To adhere to the legal and ethical responsibilities of confidentiality, therapists generally need to manually enable various privacy settings and sometimes purchase additional security software when a client’s shielded information is stored on a portable device. While it would seem logical that manufacturers would automatically preset portable devices to protect the consumer’s privacy, they often do not. For example, to increase security levels when setting up a new iPhone, it’s necessary to enable settings that offer protection. That means setting the screen to lock to prevent unauthorized access; creating a passcode; sliding on the “erase data” option (after 10 wrong passcode attempts, the phone will erase itself); making sure location services are turned on for tracking capabilities; and activating Find My iPhone (an application that allows you to locate your iPhone on a map as well as execute a “remote wipe,” which cleans the data off it). During this process, you may discover that your particular device doesn’t offer all the safety measures you want. If that’s the case, you may need to limit and disguise any sensitive information it contains. Specific security actions for each smartphone, laptop, or tablet will differ. It’s up to therapists to do their homework to understand each device’s security capabilities and limitations.

Although there are many ways to implement technological security, here are basic lines of defense that any psychotherapist can employ for a solid start to data protection.

  • Keep track of and limit any confidential information you store on your equipment. Do any of your stored notes contain identifying information? Could your calendar reveal clients’ identities? Do you allow unnecessary information like historic client texts or e-mails to remain on your device?
  • I informally polled more than a dozen therapists who generally consider their confidentiality practices to be stringent. When asked if there was any client information on their mobile devices or laptop computers, most believed that confidentiality was protected. But when encouraged to look more closely, many soon recognized unexpected security risks. One forensic psychologist I spoke with shook her head in disbelief as she examined her smartphone. She said, “Yep. Here’s my ‘Private Practice’ e-mail account and my ‘Client E-mail’ folder, both clearly labeled. I can’t believe it! My computer synced it, and I didn’t realize.”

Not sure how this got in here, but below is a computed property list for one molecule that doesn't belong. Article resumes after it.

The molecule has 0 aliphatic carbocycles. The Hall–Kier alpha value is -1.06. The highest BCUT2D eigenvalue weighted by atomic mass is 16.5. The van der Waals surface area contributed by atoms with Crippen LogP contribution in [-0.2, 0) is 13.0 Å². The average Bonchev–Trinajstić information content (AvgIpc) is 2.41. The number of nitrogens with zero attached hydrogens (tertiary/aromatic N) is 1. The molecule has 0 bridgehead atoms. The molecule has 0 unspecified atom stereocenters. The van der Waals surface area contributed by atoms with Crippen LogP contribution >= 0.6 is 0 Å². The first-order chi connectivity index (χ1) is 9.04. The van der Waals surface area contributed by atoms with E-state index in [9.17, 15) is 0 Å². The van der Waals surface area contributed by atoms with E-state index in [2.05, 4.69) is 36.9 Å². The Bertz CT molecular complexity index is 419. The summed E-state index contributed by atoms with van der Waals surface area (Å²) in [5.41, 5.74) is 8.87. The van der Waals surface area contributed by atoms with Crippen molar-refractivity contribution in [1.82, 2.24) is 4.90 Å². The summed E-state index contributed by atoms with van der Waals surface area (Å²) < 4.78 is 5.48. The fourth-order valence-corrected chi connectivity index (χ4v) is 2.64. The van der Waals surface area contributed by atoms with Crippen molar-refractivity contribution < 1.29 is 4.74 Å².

• Keep your devices on your person and don’t leave them unattended-at least not in plain sight. Although this may sound wildly obvious, a moment’s inattention can lead to big problems. A therapist I spoke with remembered what had happened when he hadn’t followed that approach: “It was my stupid mistake. I was in a rush. I left my computer bag on my car seat while I ran into the store. I was in there less than 10 minutes.”
  • Use encryption coupled with passcodes and firewalls when possible. These help maintain a basic HIPAA tenet: regarding protected information, prevent unauthorized or inappropriate access, use, and disclosure. Passcode protection can authenticate a user the way a key opens a lock. The longer and more complex the passcode, the more difficult it is for someone to pry your device open. Encrypting basically means transforming readable into unreadable information. With encryption, a therapist may be allowed to avoid the mandatory HIPAA directive of notifying clients that their protected data may have been compromised. Firewalls help stop unwelcome visitors from infiltrating your information and devices-like the bars you put on your home’s windows that keep out unwanted burglars but let fresh air in.

A therapist’s best defense for minimizing liability is to demonstrate that he or she made reasonable efforts to properly protect and secure confidential data. You’d be well served to consult with technological, ethical, legal, and HIPAA compliance resources and experts in your state or jurisdiction for specifics about how to do this. Even if learning about your device’s security seems intimidating or laborious at first, your preventive actions will ultimately help decrease the complications in the event of a theft or a loss and increase the likelihood of maintaining your clients’ privacy and confidentiality.

Photo by Thirdman/Pexels

Alli Spotts-De Lazzer

Alli Spotts-De Lazzer, MA, LMFT, specializes in eating disorders. She has a private practice in California.